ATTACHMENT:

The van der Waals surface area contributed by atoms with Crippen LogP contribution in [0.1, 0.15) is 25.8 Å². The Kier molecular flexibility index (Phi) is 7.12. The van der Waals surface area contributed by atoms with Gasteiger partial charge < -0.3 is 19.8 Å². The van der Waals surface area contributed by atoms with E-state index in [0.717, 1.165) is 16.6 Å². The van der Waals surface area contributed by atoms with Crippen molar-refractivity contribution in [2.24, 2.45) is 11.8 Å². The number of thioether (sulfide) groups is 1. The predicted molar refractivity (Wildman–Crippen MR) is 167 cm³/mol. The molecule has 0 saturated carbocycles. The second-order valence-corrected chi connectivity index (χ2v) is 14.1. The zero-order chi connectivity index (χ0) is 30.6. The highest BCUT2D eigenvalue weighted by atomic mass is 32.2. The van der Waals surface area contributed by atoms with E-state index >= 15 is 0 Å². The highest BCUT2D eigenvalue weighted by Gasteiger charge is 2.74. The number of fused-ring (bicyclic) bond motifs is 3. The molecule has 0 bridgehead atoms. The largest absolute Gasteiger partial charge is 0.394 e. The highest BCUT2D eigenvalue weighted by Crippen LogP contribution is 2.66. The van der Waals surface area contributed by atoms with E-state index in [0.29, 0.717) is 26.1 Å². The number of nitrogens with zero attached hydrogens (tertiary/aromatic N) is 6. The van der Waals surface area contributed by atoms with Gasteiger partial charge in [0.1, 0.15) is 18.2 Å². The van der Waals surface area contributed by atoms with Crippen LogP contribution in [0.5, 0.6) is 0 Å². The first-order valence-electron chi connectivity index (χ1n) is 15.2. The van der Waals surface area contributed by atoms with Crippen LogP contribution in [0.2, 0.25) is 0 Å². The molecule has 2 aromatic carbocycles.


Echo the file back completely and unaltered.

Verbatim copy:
The van der Waals surface area contributed by atoms with Crippen LogP contribution in [0.1, 0.15) is 25.8 Å². The Kier molecular flexibility index (Phi) is 7.12. The van der Waals surface area contributed by atoms with Gasteiger partial charge < -0.3 is 19.8 Å². The van der Waals surface area contributed by atoms with E-state index in [0.717, 1.165) is 16.6 Å². The van der Waals surface area contributed by atoms with Crippen molar-refractivity contribution in [2.24, 2.45) is 11.8 Å². The number of thioether (sulfide) groups is 1. The predicted molar refractivity (Wildman–Crippen MR) is 167 cm³/mol. The molecule has 0 saturated carbocycles. The second-order valence-corrected chi connectivity index (χ2v) is 14.1. The zero-order chi connectivity index (χ0) is 30.6. The highest BCUT2D eigenvalue weighted by atomic mass is 32.2. The van der Waals surface area contributed by atoms with E-state index >= 15 is 0 Å². The highest BCUT2D eigenvalue weighted by Gasteiger charge is 2.74. The number of fused-ring (bicyclic) bond motifs is 3. The molecule has 0 bridgehead atoms. The largest absolute Gasteiger partial charge is 0.394 e. The highest BCUT2D eigenvalue weighted by Crippen LogP contribution is 2.66. The van der Waals surface area contributed by atoms with E-state index in [0.29, 0.717) is 26.1 Å². The number of nitrogens with zero attached hydrogens (tertiary/aromatic N) is 6. The van der Waals surface area contributed by atoms with Gasteiger partial charge in [0.1, 0.15) is 18.2 Å². The van der Waals surface area contributed by atoms with Crippen LogP contribution in [0.5, 0.6) is 0 Å². The first-order valence-electron chi connectivity index (χ1n) is 15.2. The van der Waals surface area contributed by atoms with Crippen LogP contribution in [0.2, 0.25) is 0 Å². The molecule has 2 aromatic carbocycles.